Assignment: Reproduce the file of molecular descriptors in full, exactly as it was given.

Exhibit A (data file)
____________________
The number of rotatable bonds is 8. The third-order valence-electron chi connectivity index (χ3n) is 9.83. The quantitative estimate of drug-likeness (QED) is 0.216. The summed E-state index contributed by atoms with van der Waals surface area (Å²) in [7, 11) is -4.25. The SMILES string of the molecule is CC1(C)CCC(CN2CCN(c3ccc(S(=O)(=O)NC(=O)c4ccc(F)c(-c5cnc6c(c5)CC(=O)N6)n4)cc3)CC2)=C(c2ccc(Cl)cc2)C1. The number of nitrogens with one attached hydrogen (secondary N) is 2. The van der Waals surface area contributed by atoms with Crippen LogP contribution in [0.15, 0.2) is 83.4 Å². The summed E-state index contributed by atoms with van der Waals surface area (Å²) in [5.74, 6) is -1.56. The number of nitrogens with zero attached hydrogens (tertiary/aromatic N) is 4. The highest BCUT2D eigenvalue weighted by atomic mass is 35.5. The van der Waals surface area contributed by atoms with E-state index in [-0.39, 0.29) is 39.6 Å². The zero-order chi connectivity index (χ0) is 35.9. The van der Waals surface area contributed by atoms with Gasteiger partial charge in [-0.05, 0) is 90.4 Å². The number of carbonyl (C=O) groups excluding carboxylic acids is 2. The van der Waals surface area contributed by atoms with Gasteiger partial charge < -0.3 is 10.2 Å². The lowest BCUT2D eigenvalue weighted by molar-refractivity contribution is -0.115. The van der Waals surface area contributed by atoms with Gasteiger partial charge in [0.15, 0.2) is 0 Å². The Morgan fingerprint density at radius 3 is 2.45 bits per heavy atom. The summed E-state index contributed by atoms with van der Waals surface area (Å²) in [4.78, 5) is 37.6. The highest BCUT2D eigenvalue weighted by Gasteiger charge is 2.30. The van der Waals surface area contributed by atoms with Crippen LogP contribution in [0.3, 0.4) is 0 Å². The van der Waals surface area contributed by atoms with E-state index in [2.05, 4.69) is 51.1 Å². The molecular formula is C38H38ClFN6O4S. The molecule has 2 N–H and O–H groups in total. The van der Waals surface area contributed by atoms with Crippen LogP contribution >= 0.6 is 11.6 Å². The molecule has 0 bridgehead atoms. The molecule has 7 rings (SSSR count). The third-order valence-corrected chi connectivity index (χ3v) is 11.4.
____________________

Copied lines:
The number of rotatable bonds is 8. The third-order valence-electron chi connectivity index (χ3n) is 9.83. The quantitative estimate of drug-likeness (QED) is 0.216. The summed E-state index contributed by atoms with van der Waals surface area (Å²) in [7, 11) is -4.25. The SMILES string of the molecule is CC1(C)CCC(CN2CCN(c3ccc(S(=O)(=O)NC(=O)c4ccc(F)c(-c5cnc6c(c5)CC(=O)N6)n4)cc3)CC2)=C(c2ccc(Cl)cc2)C1. The number of nitrogens with one attached hydrogen (secondary N) is 2. The van der Waals surface area contributed by atoms with Crippen LogP contribution in [0.15, 0.2) is 83.4 Å². The summed E-state index contributed by atoms with van der Waals surface area (Å²) in [5.74, 6) is -1.56. The number of nitrogens with zero attached hydrogens (tertiary/aromatic N) is 4. The highest BCUT2D eigenvalue weighted by atomic mass is 35.5. The van der Waals surface area contributed by atoms with E-state index in [-0.39, 0.29) is 39.6 Å². The zero-order chi connectivity index (χ0) is 35.9. The van der Waals surface area contributed by atoms with Gasteiger partial charge in [-0.05, 0) is 90.4 Å². The number of carbonyl (C=O) groups excluding carboxylic acids is 2. The van der Waals surface area contributed by atoms with Gasteiger partial charge < -0.3 is 10.2 Å². The lowest BCUT2D eigenvalue weighted by molar-refractivity contribution is -0.115. The van der Waals surface area contributed by atoms with Gasteiger partial charge in [0.15, 0.2) is 0 Å². The Morgan fingerprint density at radius 3 is 2.45 bits per heavy atom. The summed E-state index contributed by atoms with van der Waals surface area (Å²) in [4.78, 5) is 37.6. The highest BCUT2D eigenvalue weighted by Gasteiger charge is 2.30. The van der Waals surface area contributed by atoms with Crippen LogP contribution in [0.3, 0.4) is 0 Å². The van der Waals surface area contributed by atoms with E-state index in [2.05, 4.69) is 51.1 Å². The molecular formula is C38H38ClFN6O4S. The molecule has 2 N–H and O–H groups in total. The van der Waals surface area contributed by atoms with Crippen LogP contribution >= 0.6 is 11.6 Å². The molecule has 0 bridgehead atoms. The molecule has 7 rings (SSSR count). The third-order valence-corrected chi connectivity index (χ3v) is 11.4.